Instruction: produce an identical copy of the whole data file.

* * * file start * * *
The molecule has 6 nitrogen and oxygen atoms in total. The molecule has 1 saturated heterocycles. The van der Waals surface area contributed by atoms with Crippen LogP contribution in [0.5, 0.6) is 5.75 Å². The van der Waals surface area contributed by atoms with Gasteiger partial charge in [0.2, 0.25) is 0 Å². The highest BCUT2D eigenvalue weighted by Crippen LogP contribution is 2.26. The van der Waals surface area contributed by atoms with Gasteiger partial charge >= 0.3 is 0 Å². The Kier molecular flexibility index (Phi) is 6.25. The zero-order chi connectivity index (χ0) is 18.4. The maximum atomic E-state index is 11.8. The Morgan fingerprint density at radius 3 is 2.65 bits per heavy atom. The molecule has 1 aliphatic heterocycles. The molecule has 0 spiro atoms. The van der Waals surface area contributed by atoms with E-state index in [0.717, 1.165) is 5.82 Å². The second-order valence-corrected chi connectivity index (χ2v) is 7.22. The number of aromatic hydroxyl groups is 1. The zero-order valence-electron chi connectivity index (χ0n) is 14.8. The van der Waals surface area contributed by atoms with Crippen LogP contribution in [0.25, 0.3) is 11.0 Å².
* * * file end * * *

The molecule has 6 nitrogen and oxygen atoms in total. The molecule has 1 saturated heterocycles. The van der Waals surface area contributed by atoms with Crippen LogP contribution in [0.5, 0.6) is 5.75 Å². The van der Waals surface area contributed by atoms with Gasteiger partial charge in [0.2, 0.25) is 0 Å². The highest BCUT2D eigenvalue weighted by Crippen LogP contribution is 2.26. The van der Waals surface area contributed by atoms with Gasteiger partial charge >= 0.3 is 0 Å². The Kier molecular flexibility index (Phi) is 6.25. The zero-order chi connectivity index (χ0) is 18.4. The maximum atomic E-state index is 11.8. The Morgan fingerprint density at radius 3 is 2.65 bits per heavy atom. The molecule has 1 aliphatic heterocycles. The molecule has 0 spiro atoms. The van der Waals surface area contributed by atoms with E-state index in [0.717, 1.165) is 5.82 Å². The second-order valence-corrected chi connectivity index (χ2v) is 7.22. The number of aromatic hydroxyl groups is 1. The zero-order valence-electron chi connectivity index (χ0n) is 14.8. The van der Waals surface area contributed by atoms with Crippen LogP contribution in [0.25, 0.3) is 11.0 Å².